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Monday, 14 September 2009
Page: 6468


Senator ABETZ (8:54 PM) —Firstly, if I may briefly comment on Senator Milne’s contribution, all I would ask her to do and those others who are concerned about the so-called ‘big cars’ is that we in Australia should not think of big cars as necessarily being gas guzzlers. I think we can achieve environmental outcomes and fuel efficiencies with big motor vehicles keeping in mind the socio-demographics of Australia where the average family still has 2.1 kids, where you have family outings and Grandma wants to come along as well. The Abetz family being the proud owner of a Hyundai Getz, I can say that not many people fit into a Hyundai Getz. If you want to tow your boat or a caravan, as so many Australians do, you require a bigger and sturdier vehicle. So to take all those factors into account I would like to think that there may well still be a very good market for larger vehicles, albeit hopefully more fuel efficient vehicles.

I return to the minister’s rebuttal of my amendment. I am not sure whether I understood the minister correctly, but he was indicating that my amendment would cause a complete breach of commercial-in-confidence considerations and then in the next breath he was telling us we would simply be undertaking a duplication. I hope I have misinterpreted the minister’s comments. One thing I have not misinterpreted—and this is what exposes the government—is that nobody can know the grants that are being given by this government and this minister because business plans might be revealed, commercial-in-confidence could be at stake and investment decisions could be at stake. But guess what? The minister uses taxpayers’ money to fly over to Japan to announce a $35 million grant to Toyota. No problems there, if it gives a headline for the minister. Then $149 million is announced for GM Holden and guess what? The Prime Minister even appears in one of their advertisements. No problem there with commercial-in-confidence, no problem there with giving away business plans. It seems to me that the minister wants to pick and choose.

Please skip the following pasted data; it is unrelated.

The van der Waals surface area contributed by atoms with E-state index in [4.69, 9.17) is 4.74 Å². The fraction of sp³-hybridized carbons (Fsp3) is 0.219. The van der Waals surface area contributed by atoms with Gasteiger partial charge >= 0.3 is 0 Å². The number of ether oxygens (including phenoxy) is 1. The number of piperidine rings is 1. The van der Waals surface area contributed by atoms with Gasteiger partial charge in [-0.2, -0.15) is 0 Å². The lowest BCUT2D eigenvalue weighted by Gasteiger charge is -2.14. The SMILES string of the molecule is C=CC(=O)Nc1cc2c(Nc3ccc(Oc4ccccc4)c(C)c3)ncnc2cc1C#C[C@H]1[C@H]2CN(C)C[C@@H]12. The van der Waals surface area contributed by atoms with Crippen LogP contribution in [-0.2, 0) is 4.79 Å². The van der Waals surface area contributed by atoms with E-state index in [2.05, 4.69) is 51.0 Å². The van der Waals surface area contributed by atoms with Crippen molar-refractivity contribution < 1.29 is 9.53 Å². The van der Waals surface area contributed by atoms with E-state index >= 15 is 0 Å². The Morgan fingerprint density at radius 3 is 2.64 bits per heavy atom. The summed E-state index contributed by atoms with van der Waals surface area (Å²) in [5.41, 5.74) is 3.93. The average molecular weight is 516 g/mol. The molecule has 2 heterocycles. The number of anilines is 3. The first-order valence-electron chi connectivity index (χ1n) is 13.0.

You see, what the minister and the government have deliberately done since 2003 is change the scheme from a credit scheme to a deliberate grant scheme. As a grant scheme, with every other business that gets a government grant—be it under the much loved Tasmanian community forest agreement that Senator Milne absolutely loves; I do not know why she is shaking her head; I thought she was a great supporter of it—it is made known publicly and the companies have to indicate what the money was made available for, whether it was retooling for new sawmilling facilities or whatever. Indeed I have in front of me a press release by the member for Grayndler, Mr Albanese, announcing grants in the textile, clothing and footwear sector, also a highly integrated sector. They were getting grants for all sorts of purposes, highlighting what the business plan was for the future—how they were going to redevelop themselves, how they were going to position themselves in the marketplace. But bingo! It does not seem to apply in the textile, clothing and footwear sector.